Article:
Review: Crysis 3


Developer: Crytek
Publisher: EA
Platforms: Xbox 360, PS3, PC

Crysis 3 is the 3rd Crytek game developed on the seemingly flawless CryEngine, and a wittier person would make some intelligent comment about the main character making people cry, or something. But I’m not that person, so I’m just going to liken him to a super sci-fi Batman. 
Prophet, the man (well, he’s sort of a man) inside of the remarkable Nanosuit, is the ultimate killer. With a suit that turns him invisible, hardens or can even make him invincible, a silent and inhumanely accurate bow, swift stealth kills and a jungle-version of New York City to hide in, he really is the hero NYC needs. Like I said, wit isn my forte - but you get the idea. At first the story feels incredibly absent, but it escalates with burning buildings, a growth in alien presence and the revelation of the main enemy - the Alpha Ceph. Prophet makes some friends, enemies, and faces some ridiculous situations along the course of the campaign, and there are never any lulls.

The suit’s visor can track where enemies are and target them, even through walls, and you can upgrade it to track their individual footprints. Then, with the predator bow, you silently kill enemies with one-hit-kills from a remarkable range. The bow has various arrow types, too - one has an electric tip that can take out multiple enemies if shot at water, then there are two explosive tips, and your regular combat tip. This single weapon alone makes the game worth playing with its huge tactical influence -  it’s a real shame arrows are  occasionally hard to find, and you can’t upgrade how many you can carry.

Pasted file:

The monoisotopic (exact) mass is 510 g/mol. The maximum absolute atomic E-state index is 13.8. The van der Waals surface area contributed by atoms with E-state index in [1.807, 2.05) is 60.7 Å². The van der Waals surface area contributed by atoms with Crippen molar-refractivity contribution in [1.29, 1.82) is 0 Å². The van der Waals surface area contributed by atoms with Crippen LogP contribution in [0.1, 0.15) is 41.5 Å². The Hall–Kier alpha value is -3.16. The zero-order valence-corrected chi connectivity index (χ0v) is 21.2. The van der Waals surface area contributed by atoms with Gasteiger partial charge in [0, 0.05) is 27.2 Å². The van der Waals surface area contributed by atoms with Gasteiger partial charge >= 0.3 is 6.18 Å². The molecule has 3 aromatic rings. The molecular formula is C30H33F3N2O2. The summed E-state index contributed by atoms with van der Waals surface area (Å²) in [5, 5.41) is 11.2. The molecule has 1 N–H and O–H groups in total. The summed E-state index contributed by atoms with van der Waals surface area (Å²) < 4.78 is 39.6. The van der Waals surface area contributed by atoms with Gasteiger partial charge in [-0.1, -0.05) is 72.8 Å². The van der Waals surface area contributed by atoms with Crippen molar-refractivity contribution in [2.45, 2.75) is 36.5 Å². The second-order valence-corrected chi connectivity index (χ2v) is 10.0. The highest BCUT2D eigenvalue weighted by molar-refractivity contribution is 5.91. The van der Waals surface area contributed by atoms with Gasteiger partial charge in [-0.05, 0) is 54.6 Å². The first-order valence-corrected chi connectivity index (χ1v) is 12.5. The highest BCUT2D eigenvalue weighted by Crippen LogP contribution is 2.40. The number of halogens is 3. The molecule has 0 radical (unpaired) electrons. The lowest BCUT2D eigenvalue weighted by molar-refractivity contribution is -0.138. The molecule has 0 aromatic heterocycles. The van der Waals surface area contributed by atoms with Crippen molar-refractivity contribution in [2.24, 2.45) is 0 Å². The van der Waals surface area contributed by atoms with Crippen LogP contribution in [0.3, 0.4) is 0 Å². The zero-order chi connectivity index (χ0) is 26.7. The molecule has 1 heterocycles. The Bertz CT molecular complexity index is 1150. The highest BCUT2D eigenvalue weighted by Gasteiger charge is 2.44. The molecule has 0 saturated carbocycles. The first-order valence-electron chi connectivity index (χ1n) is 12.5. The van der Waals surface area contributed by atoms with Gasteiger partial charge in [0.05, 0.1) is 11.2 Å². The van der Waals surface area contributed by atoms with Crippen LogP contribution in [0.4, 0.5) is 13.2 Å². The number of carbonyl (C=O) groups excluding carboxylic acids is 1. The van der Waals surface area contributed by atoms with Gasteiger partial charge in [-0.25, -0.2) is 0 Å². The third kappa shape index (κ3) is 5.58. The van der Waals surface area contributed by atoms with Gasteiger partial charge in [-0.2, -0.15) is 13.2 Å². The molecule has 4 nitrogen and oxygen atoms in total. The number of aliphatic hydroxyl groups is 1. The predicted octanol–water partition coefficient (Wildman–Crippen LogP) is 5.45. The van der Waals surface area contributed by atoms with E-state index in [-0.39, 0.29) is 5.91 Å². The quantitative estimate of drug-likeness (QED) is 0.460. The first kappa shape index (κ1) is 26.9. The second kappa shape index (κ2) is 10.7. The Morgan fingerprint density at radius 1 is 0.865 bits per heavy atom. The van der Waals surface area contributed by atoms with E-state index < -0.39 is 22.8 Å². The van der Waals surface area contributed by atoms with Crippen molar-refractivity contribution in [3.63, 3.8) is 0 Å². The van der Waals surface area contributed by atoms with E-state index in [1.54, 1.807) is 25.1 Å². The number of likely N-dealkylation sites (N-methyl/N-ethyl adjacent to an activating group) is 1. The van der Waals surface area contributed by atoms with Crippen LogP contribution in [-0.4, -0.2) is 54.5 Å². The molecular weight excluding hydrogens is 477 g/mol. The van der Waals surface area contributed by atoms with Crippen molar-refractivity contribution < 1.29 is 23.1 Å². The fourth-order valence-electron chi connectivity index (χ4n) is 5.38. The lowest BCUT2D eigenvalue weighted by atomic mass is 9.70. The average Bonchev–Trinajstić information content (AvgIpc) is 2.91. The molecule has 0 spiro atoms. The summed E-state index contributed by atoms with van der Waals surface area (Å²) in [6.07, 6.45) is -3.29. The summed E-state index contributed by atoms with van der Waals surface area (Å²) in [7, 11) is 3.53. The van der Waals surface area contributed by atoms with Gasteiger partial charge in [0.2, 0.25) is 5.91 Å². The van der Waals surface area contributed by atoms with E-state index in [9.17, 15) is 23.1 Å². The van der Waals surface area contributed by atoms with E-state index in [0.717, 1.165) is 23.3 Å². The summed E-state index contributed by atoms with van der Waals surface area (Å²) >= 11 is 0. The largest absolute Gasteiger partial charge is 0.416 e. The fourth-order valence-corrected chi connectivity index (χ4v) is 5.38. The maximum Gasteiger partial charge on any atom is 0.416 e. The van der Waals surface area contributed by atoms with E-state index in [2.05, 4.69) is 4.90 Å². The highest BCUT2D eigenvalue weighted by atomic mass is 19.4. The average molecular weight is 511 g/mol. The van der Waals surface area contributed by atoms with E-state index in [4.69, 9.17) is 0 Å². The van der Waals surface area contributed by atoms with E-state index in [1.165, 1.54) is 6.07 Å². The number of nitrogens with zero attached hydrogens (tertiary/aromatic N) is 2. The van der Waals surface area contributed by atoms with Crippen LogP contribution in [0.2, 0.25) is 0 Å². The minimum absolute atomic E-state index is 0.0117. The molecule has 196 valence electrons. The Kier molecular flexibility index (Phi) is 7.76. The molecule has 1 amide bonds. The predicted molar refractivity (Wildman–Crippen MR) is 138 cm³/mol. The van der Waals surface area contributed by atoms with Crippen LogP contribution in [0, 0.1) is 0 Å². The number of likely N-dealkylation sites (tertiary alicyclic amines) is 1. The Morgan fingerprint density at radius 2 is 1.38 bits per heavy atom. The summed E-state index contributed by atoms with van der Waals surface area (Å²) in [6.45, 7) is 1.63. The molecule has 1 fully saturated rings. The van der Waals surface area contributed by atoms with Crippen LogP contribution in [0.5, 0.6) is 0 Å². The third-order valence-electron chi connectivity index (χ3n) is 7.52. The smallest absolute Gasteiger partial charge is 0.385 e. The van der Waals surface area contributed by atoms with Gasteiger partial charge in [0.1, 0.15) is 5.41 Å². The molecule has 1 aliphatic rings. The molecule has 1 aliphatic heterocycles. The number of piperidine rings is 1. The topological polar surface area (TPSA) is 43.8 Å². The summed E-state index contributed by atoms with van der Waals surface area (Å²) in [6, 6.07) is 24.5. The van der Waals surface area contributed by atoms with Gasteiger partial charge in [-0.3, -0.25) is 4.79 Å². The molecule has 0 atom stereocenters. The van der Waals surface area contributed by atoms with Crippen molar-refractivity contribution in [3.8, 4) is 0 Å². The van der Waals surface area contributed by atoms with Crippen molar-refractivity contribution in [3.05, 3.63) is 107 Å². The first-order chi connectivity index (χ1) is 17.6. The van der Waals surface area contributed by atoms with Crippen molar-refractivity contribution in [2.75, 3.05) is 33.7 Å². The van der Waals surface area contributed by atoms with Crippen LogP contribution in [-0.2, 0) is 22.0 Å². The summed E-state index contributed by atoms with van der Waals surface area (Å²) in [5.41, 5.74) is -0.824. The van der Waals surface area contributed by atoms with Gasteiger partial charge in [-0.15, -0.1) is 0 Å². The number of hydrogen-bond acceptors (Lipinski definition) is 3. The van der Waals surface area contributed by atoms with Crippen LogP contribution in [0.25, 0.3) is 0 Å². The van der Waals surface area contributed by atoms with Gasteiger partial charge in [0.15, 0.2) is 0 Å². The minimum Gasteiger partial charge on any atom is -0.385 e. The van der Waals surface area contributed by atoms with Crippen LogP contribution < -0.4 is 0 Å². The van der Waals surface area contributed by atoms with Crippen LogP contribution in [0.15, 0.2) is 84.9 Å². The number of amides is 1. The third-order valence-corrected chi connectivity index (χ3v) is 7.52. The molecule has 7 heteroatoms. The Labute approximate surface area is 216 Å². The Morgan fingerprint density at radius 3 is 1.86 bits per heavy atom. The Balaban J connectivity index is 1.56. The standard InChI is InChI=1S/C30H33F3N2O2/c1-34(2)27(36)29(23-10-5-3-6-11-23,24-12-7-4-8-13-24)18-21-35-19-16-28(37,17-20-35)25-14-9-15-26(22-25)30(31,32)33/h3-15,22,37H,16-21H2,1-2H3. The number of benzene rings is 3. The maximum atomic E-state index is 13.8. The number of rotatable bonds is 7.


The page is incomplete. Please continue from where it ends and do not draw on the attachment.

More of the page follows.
If you aren’t interested in the bow you can use silenced weapons – and there’s a pretty huge library of weapons – or you can use stealth kills to sneak up behind enemies and take them out one by one, or you can just run in with your guns blazing.  Each of the fairly unique levels gives you a range of different options. With the inner sanctums of jungles, huge cell factories, dry and barren plains and tall grass with alien ‘stalkers’, there are so many different ways to approach situations, and no location can ever be approached in the same way.
For one - I’d occasionally have trouble getting through an area, playing on the ‘hard’ difficulty. The alien enemies are tough, relentless and have so much variety. There are big guys, like Halo’s Hunters, guys with flame-throwers in their damn mouths, little flying bots and loads more to make the combat potentially overwhelming on the harder difficulties. So, sometimes, I’d just run through a level and make it to the end, though there’s no way that, erm, ‘tactic’ would always be successful. The necessary player decisions regarding tactics and influence on prior assessment of environments means this really feels like a game YOU play - it never plays you.

Crysis 3 is a remarkably gorgeous, dynamic and scarily addictive game. There’s some sick pleasure in hearing your enemies yell about how they know you’re nearby, only because you’re picking off their friends one by one without a single scratch. Its atmosphere is constantly tense, it’s smooth, engaging and I highly recommend it to sci-fi fans, stealth fans or someone who’s simply looking to spend 6 or so hours drooling over what may be the best looking formation of pixels in existence.

By: Alanah

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